Chris: Sure. Yeah. So I mean, so this might be kind of helpful, just that … So broadly there’s two types of hypervisors. There’s Type 1 and Type 2, right? Really creative with the names but kind of makes it easy to keep track of them as well. So let’s talk about Type 2 first. Because Type 2 is actually the … For us it’s not as interesting. And so with the Type 2 hypervisor this is running on top of the host operating system. And it’s running like any other app actually, right? So you have your host machine with the host OS and then you have this Type 2 hypervisor that’s running kind of basically as like an application

Jon: Yeah, like some program, some process, yeah.

Chris: Right? And then you have your guest OSs as is running as running on top of that. Right?

Jon: That’s so weird, right? That’s so weird. Because the operating system is installed directly onto the hardware. It has direct access to the hardware. It runs a program that then lets other operating systems get installed into it, and that see the hardware virtually?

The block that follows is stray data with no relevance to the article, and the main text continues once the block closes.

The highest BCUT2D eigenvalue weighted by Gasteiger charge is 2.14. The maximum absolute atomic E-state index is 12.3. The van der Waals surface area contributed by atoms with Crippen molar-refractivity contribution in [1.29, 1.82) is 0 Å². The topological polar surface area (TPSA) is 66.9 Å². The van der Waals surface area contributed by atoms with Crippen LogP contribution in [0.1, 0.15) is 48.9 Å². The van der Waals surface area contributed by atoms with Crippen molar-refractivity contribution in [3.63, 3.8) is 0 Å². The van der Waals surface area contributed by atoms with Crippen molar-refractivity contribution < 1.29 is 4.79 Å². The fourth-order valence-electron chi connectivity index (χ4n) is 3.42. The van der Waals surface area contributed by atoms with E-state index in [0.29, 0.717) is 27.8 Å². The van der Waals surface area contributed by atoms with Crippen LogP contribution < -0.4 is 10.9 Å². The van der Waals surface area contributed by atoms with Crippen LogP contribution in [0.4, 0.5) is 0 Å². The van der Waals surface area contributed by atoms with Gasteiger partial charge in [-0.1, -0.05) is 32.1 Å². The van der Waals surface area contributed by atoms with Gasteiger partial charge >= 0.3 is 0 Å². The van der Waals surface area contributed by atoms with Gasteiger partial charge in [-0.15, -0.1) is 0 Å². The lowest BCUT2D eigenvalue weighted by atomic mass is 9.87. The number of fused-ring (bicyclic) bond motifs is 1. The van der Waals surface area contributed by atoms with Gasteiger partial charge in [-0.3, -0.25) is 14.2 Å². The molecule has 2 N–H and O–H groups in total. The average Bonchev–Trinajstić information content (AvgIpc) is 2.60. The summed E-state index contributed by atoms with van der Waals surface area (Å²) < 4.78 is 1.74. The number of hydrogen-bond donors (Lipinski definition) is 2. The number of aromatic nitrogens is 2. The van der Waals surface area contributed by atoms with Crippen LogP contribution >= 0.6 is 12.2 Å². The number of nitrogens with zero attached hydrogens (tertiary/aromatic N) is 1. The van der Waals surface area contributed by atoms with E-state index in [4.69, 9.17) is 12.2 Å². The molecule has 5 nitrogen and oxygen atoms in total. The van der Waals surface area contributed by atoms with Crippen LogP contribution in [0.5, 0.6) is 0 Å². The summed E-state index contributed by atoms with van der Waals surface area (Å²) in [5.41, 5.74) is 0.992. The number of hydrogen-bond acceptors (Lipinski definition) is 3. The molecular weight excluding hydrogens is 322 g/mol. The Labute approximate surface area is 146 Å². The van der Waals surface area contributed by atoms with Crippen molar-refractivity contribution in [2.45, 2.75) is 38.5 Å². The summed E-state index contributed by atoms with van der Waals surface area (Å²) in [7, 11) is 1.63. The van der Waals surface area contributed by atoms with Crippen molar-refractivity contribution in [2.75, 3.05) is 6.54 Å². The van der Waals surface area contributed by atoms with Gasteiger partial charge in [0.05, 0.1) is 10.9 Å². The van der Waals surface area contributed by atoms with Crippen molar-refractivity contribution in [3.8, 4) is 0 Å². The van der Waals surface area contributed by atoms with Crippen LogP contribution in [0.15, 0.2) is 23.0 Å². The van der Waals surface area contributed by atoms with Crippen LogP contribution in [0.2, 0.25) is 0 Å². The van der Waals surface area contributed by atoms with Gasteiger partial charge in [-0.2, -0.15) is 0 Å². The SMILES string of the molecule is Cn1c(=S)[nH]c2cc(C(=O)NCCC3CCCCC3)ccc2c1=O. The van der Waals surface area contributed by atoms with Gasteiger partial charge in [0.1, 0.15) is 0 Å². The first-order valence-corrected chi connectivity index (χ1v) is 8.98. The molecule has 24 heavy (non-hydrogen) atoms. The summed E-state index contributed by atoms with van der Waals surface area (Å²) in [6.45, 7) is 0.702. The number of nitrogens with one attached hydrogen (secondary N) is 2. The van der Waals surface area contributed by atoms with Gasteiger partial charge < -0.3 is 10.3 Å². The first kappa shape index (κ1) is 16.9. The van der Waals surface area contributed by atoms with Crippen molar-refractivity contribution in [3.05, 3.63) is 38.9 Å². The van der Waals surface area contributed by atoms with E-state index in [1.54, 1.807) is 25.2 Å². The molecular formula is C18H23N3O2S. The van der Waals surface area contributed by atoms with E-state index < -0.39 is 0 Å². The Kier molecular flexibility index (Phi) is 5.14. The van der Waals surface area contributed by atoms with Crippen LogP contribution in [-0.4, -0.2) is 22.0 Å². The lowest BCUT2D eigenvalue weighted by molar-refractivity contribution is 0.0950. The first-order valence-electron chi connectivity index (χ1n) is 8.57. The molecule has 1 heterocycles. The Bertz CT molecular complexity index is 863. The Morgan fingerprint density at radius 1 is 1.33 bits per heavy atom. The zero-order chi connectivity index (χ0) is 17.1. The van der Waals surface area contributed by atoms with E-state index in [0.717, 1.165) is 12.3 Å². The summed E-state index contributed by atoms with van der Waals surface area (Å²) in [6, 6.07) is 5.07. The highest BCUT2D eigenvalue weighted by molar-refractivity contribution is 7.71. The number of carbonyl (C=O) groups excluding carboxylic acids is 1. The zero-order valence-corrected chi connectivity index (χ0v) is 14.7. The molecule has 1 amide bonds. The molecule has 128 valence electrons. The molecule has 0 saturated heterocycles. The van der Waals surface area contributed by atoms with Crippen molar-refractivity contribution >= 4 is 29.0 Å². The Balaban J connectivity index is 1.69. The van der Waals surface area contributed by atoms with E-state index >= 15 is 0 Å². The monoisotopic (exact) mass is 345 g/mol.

Chris: Mm-hmm (affirmative).

Jon: Oh, that’s weird. That’s weird. And that was one of my questions. That was exactly one my questions. Maybe you knew that was going to be one of them. It’s where’s this hypervisor? Is it in the chip? Is it something that gets installed somehow in RAM? Where is this thing? So yeah, the Type 2 hypervisor you were saying is just like any old software that runs on the operating system.

Chris: Yeah. Obviously with some special-

Jon: Special capabilities right.